Kit: Aren’t Anglican and Episcopalian at least related? Or they’re flavors….
Randy: Well, yeah, to some degree. Two Lutheran synods are at war with each other since one thinks the other is going to hell….
Kit: My point is, at least in the Episcopal world, I know many priests who do support alternative lifestyles and marriage and stuff. Not just for….
Randy: Absolutely. It’s not Anglicans as a whole, as you see in this referendum….
Kit: …It’s that guy’s particular church.
Randy: It’s that guy’s particular flavor, or interpretation, of whatever church he belongs to. And that’s what gets us into trouble….
Randy: …Because nobody is going to agree with everything that somebody else’s religion goes with. He’s not. And they’re not going to agree with him completely — because they don’t.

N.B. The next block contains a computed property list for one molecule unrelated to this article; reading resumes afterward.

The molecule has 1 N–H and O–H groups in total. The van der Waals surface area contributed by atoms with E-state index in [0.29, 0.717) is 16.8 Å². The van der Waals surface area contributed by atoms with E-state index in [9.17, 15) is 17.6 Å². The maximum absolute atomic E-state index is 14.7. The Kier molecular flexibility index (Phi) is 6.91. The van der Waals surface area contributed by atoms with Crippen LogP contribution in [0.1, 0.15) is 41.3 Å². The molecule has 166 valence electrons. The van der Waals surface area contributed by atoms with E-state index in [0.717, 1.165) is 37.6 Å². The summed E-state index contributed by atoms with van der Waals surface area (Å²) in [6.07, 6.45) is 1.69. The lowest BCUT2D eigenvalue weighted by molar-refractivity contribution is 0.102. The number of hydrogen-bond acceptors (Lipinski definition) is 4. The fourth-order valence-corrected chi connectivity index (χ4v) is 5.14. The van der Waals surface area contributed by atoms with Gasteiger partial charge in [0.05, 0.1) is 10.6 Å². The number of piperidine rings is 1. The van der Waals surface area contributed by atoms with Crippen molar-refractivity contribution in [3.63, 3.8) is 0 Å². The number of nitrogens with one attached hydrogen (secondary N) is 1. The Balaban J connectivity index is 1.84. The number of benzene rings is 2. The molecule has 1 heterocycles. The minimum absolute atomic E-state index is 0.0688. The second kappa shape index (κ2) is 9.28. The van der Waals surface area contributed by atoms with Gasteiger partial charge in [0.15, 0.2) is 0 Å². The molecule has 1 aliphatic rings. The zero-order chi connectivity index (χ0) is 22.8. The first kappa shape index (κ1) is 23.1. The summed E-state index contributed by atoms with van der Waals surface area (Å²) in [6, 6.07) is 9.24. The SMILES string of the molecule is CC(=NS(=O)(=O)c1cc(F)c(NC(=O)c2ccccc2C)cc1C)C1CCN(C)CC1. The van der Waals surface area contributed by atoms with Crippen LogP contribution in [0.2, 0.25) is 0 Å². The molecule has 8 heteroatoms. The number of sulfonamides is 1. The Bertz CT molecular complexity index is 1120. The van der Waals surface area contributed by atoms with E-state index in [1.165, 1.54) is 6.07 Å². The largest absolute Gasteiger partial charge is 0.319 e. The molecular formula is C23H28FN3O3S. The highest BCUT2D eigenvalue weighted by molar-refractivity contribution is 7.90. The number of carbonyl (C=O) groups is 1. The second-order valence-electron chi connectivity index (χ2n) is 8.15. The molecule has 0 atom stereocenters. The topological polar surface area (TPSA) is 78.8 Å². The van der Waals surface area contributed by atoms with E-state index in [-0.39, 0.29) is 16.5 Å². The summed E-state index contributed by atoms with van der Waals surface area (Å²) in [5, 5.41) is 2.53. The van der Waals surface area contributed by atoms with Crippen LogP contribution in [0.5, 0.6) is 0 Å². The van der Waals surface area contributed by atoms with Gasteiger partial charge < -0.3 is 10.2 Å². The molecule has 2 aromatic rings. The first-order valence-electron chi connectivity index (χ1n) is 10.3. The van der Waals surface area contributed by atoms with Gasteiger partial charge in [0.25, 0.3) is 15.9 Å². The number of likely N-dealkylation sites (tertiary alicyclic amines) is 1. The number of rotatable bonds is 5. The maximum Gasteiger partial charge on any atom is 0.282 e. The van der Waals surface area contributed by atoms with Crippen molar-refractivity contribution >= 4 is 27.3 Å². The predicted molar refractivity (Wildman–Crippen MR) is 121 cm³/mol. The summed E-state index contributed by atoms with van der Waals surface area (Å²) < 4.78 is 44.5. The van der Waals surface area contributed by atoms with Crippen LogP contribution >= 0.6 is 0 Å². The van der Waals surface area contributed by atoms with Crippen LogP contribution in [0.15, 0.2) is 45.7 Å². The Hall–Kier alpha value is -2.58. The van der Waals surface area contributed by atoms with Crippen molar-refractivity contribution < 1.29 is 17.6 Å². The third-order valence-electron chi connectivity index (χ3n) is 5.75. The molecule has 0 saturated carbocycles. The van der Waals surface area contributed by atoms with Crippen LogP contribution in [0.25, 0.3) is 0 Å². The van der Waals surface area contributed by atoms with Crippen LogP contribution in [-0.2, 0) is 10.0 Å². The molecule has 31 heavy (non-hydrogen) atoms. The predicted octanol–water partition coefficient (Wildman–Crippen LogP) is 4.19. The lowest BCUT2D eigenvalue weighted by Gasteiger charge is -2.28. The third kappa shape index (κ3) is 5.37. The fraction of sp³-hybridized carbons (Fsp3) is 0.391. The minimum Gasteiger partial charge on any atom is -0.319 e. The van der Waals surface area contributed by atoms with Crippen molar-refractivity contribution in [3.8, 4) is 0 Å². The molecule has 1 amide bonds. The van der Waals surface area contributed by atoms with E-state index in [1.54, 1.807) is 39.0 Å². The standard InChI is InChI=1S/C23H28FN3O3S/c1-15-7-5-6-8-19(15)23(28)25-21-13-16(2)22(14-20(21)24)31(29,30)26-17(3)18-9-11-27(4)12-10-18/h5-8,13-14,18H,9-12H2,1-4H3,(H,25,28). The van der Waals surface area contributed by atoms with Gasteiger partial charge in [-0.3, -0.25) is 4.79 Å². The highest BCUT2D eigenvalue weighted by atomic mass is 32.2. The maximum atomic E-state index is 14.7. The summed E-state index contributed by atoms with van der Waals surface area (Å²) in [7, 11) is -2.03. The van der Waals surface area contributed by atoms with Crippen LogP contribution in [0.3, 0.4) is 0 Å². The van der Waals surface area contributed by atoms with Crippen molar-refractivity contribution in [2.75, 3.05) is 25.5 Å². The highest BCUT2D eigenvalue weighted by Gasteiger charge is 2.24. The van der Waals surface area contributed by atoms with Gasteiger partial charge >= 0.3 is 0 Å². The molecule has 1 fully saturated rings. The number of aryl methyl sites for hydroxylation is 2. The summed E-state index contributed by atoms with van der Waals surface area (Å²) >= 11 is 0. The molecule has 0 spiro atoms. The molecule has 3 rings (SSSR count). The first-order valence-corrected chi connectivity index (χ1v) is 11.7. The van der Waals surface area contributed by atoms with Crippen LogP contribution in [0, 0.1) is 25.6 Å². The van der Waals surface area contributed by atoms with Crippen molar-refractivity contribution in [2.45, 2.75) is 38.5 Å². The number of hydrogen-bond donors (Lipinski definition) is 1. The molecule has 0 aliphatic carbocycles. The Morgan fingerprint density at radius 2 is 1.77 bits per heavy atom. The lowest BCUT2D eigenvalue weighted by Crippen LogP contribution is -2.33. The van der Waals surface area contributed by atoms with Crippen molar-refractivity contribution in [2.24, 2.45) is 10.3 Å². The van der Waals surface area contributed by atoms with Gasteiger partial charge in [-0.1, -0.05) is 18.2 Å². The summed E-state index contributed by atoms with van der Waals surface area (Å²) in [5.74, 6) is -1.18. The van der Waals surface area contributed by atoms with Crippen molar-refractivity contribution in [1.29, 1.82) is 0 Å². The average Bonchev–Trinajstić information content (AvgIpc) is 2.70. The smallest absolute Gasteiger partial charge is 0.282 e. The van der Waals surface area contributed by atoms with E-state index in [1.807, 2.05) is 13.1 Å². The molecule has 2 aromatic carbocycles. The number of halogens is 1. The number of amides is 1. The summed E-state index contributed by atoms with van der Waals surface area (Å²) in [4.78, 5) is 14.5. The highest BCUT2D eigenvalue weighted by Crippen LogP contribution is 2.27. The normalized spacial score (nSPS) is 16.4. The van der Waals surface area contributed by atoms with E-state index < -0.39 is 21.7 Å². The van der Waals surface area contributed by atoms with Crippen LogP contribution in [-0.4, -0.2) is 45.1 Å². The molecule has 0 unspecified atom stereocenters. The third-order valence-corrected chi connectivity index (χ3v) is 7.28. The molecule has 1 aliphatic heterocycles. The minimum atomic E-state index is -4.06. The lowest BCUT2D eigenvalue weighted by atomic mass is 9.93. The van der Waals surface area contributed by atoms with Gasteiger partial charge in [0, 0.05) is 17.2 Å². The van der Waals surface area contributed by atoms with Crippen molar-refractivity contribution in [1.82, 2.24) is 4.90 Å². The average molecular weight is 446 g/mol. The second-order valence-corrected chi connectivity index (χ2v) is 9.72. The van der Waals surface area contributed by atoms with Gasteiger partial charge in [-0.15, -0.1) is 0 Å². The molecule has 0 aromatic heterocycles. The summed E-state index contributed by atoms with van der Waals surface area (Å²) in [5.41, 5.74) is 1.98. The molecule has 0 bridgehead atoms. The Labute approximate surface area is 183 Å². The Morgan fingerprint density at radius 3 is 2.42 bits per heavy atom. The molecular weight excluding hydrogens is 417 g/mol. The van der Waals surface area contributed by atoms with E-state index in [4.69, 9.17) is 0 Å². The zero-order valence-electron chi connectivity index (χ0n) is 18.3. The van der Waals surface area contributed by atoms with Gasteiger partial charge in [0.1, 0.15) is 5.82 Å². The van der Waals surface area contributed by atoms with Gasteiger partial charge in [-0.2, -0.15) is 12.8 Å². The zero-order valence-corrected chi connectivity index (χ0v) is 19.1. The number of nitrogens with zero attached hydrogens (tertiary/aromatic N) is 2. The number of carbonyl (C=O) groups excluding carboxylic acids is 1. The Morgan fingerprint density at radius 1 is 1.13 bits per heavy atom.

The thing that surprises me about Australia is apparently couples have to essentially swear in court that their marriage is irretrievably broken before they can get a divorce. I mean, there’s pros and cons of denying a divorce as a political statement, as they’re trying to make here. I’m kind of in the camp of no-fault divorce, that if the couple both says they don’t want to be married anymore, why would the state force them to remain married? It seems a little sick.
Kit: Well, it seems to me that if they don’t want to be married, that is an irretrievable break.
Randy: Well, maybe that’s what lawyer Tiyce is going to argue. That’s an interesting point.
Kit: Yeah. I also agree with no-fault divorce. There are times you want to be vengeful because your partner’s done some terrible things, but….